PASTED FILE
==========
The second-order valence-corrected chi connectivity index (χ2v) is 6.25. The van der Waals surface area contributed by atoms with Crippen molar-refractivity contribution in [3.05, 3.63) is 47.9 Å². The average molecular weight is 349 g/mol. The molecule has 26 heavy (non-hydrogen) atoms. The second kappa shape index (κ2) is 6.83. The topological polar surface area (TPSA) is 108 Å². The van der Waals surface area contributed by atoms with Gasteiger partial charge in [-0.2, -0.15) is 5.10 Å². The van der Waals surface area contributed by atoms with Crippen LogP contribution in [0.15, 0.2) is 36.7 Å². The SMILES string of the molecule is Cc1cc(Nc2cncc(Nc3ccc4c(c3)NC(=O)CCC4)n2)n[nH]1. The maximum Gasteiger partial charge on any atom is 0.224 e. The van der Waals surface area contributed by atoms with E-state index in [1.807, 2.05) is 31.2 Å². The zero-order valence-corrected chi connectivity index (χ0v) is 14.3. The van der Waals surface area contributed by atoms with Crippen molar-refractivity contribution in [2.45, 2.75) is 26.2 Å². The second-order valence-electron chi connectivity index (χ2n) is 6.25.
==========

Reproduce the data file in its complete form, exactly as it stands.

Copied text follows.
The second-order valence-corrected chi connectivity index (χ2v) is 6.25. The van der Waals surface area contributed by atoms with Crippen molar-refractivity contribution in [3.05, 3.63) is 47.9 Å². The average molecular weight is 349 g/mol. The molecule has 26 heavy (non-hydrogen) atoms. The second kappa shape index (κ2) is 6.83. The topological polar surface area (TPSA) is 108 Å². The van der Waals surface area contributed by atoms with Gasteiger partial charge in [-0.2, -0.15) is 5.10 Å². The van der Waals surface area contributed by atoms with Crippen LogP contribution in [0.15, 0.2) is 36.7 Å². The SMILES string of the molecule is Cc1cc(Nc2cncc(Nc3ccc4c(c3)NC(=O)CCC4)n2)n[nH]1. The maximum Gasteiger partial charge on any atom is 0.224 e. The van der Waals surface area contributed by atoms with E-state index in [1.807, 2.05) is 31.2 Å². The zero-order valence-corrected chi connectivity index (χ0v) is 14.3. The van der Waals surface area contributed by atoms with Crippen molar-refractivity contribution in [2.45, 2.75) is 26.2 Å². The second-order valence-electron chi connectivity index (χ2n) is 6.25.